International Solidarity

When corporate decisions made half a world away can impact jobs and investments with the speed of keystroke, what choice do working people have but to make alliances across national boundaries? When U.S. politicians are beholden to transnational corporations, what choice do U.S. working people have but to make common cause with workers elsewhere in the world?

As globalization draws the world closer together, workers' rights, wages and working conditions are downsized. Global wages are spiraling downward towards the lowest common denominator — countries where workers make as little as a few dollars a day.

Starting from a longstanding commitment to international solidarity, UE believes that more than ever, unions must act and think globally. A real commitment to international labor solidarity means more than just resolutions and meetings. It requires rank-and-file action.

UE has built relationships with labor organizations in a variety of countries. We've made labor history with our pioneering Strategic Organizing Alliance with the Authentic Labor Front, the Frente Autentico del Trabajo (FAT) in Mexico. And, we continue to build new ways to link workers and their unions across borders. Find out about this important work at our UE International Solidarity Website.

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UE’s Perspective Sought by International Allies

May 27, 2021

Following the inauguration of Joe Biden as president, UE’s international allies have been reaching out to us to gain a better understanding of how his election will impact working people in the U.S. and around the world. UE received many thanks for sharing our initial analysis in written form in February. We subsequently received invitations to present our perspective because of our reputation as a union that is independent from the Democratic Party and has a clear understanding of working-class needs.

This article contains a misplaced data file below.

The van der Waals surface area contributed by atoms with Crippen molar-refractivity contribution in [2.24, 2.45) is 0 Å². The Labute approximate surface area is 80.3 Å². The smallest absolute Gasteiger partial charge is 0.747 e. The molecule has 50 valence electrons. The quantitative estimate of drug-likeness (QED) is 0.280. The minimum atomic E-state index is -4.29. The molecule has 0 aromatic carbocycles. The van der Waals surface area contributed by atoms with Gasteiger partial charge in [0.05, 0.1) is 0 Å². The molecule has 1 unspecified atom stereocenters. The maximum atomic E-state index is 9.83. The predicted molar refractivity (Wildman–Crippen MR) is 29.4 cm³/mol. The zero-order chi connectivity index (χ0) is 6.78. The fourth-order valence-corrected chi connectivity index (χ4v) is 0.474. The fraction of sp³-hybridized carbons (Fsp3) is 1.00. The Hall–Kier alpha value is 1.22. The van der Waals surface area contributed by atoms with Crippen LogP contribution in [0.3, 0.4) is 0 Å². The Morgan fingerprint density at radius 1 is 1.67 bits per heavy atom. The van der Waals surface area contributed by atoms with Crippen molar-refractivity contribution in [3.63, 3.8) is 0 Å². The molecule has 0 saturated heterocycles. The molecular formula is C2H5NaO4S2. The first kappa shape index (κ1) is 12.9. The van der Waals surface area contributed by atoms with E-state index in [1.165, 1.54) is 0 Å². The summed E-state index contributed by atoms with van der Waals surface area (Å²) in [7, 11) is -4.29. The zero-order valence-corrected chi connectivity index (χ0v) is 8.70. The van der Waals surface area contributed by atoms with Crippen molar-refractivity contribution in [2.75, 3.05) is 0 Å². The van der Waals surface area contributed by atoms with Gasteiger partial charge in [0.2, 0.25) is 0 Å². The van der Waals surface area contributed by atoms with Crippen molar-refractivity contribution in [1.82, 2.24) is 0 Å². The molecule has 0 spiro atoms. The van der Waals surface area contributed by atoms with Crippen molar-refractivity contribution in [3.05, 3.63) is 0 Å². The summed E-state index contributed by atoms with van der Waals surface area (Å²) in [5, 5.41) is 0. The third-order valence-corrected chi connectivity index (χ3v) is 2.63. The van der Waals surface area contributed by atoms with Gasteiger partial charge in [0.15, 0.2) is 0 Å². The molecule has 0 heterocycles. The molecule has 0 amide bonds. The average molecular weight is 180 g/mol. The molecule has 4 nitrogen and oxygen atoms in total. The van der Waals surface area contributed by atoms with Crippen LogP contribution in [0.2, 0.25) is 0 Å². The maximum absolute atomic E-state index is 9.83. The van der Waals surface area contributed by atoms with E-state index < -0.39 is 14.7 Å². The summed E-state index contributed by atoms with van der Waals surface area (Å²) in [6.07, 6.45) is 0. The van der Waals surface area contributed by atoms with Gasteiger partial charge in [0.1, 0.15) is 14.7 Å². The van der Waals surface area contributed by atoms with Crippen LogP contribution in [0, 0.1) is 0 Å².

Japanese Workers: Raising the Standard of Living All the More Essential Due to Pandemic

March 15, 2021

As the first anniversary of the start of the COVID-19 pandemic approached, the UE International Department asked two of our international allies, Unifor (Canada) and Zenroren (Japan), to share with UE NEWS readers a glimpse into what work and life is like now in their countries. We asked these allied unions to share what their government’s response to the virus had been like, as well as how these unions were organizing or in other ways helping workers to protect themselves during these new health and economic challenges.

Canada’s Workers and the COVID-19 Pandemic

March 15, 2021

Over the past year, workers in Canada have felt much of the same effects as workers across the world. At first, initial enthusiasm for the contribution of essential workers was applauded and then their pandemic pay was cut. Front-line staff engaged in the fight for adequate personal protective equipment (PPE), sometimes facing employers who deliberately prevented workers from accessing life-saving PPE. After the initial wave of layoffs related to COVID-19 shut downs, many workers are back to work with heightened health and safety protocols. However, many workers, including those in the airlines, hospitality, and gaming sectors, are still largely out of work. Others, including in aerospace, are watching layoffs mount. A year into the pandemic, Canadian workers continue to fight for sector-based relief packages and expanded workers’ rights.

May Day 2020: Working People Must Unite Across Borders

April 30, 2020

This year, we celebrate International Workers Day as the novel coronavirus/COVID-19 pandemic has made clear the central importance of workers to our society. It is the labor of frontline workers — healthcare workers, grocery and food workers, sanitation workers and others — that is keeping people alive right now, not the wealth accumulated by capitalists.

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